Although a widely popular genre for over a century, crime narratives are experiencing an unprecedented popularity all across Europe and across different media at the moment. In literature, film and television, crime and violence are a central source of inspiration for narratives about national/regional societies and cultures as well as inspiration for stories and creative processes that transcend the borders between countries and media. More than any other narrative genre, the crime genre has proven able to travel across the European continent and beyond, becoming a vehicle for cultural exchange and debate.
Besides evoking transborder cultural exchange, crime narratives are today a strategic means in European place-branding on local, national, regional and transnational levels of communication. As a result, the generic concept “noir” now resonates among producers, distributors and audiences of crime fiction, and increasingly Euronoir narratives have been located in recognizable places and regions across Europe, resulting in e.g. Mediterranean, Tartan, Catalan, Nordic Noir.
This Handbook will cover this vast field of crime narratives in film, literature and television, including cross-media narratives such as adaptations. The volume seeks to extend the knowledge of European crime narratives and, at the same time, introduce and revise contemporary theoretical assumptions about and methodological approaches to crime narratives. The overall concept of the book is to explicate the researchers’ theoretical and methodological perspectives on crime narratives and to exemplify these approaches with an original analysis. Objects of research can be contemporary or reaching back historically.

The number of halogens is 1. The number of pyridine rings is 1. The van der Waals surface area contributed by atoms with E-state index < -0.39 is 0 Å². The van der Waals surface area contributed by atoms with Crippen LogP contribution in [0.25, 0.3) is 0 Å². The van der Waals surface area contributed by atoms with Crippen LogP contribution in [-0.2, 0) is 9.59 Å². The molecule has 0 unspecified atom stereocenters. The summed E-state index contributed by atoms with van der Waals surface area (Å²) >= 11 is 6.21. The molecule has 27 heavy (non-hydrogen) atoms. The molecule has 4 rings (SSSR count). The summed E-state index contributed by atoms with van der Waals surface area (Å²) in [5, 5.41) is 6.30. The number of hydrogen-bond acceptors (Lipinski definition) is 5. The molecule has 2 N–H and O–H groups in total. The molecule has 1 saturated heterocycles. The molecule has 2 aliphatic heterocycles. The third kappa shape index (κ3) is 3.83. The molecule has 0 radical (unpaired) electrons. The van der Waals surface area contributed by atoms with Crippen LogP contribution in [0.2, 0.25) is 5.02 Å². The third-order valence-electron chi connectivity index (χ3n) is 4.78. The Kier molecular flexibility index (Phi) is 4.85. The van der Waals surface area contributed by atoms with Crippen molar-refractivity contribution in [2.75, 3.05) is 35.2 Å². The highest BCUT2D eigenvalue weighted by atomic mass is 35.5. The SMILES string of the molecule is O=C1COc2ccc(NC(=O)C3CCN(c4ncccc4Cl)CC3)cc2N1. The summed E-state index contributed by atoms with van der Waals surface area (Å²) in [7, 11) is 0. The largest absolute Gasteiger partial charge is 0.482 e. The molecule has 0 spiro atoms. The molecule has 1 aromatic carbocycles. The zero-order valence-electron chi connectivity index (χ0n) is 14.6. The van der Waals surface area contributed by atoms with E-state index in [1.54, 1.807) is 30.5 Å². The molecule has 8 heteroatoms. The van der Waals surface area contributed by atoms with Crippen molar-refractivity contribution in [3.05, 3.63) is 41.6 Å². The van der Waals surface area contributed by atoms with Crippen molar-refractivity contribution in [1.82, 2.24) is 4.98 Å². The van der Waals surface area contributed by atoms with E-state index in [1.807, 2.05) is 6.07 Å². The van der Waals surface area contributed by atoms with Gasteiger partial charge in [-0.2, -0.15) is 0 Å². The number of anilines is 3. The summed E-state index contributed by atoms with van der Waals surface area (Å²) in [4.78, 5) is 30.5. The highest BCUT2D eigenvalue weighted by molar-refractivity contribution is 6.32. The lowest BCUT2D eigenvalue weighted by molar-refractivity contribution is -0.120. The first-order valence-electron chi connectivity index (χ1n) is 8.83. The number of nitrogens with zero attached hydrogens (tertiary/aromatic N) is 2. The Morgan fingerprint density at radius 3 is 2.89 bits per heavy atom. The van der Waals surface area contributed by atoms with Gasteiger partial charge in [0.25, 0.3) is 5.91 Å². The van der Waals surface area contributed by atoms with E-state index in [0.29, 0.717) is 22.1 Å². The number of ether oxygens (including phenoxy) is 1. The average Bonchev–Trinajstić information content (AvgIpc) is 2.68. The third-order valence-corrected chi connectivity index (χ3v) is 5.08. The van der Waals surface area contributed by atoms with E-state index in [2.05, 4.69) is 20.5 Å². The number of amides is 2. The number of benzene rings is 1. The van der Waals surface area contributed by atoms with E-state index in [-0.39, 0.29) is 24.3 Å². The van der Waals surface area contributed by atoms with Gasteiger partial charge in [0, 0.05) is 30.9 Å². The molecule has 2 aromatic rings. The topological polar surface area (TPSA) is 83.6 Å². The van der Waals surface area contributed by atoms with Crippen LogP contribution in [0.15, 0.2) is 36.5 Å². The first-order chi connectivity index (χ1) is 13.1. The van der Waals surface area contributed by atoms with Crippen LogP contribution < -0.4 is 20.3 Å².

For the volume, we seek contributions for four sections on crime narratives: 1) literary crime fiction, 2) crime films, 3) television crime narratives, 4) trans-/cross-mediated crime narratives.
Within these four sections we will include an equal amount of chapters within the following five organizational principles: a) production/distribution/audience/content, b) a wide European geographical coverage, c) different theoretical and methodological background, d) historical and contemporary cases, and e) especially how the chapter’s case study engages in overall European perspectives.
When sending in abstracts, please accentuate how your chapter fits into the sections of the book (1-4) and the organization principles (a-e). Please, include a 300 word abstract and a 150 word bio. Send your abstracts to email@example.com, firstname.lastname@example.org and email@example.com no later than 15 November 2019. We expect publication in early 2021.
At the moment, we are negotiating with Palgrave Macmillan and the final volume proposal will include a general introduction to the edited volume as well as the approved abstracts. The handbook will consist of around 25 contributions.
For a more refined European perspective, we will compare and contrast different types of sources, covering a large spectrum of viewers: newspapers and magazines online archives, online magazines, fan blogs, YouTube channels, and Facebook groups. In the frame of DETECt, our research on La casa de papel will cover several European countries thanks to the contribution of colleagues from France, Germany, Greece, Hungary, Italy, and Romania.
Call for essays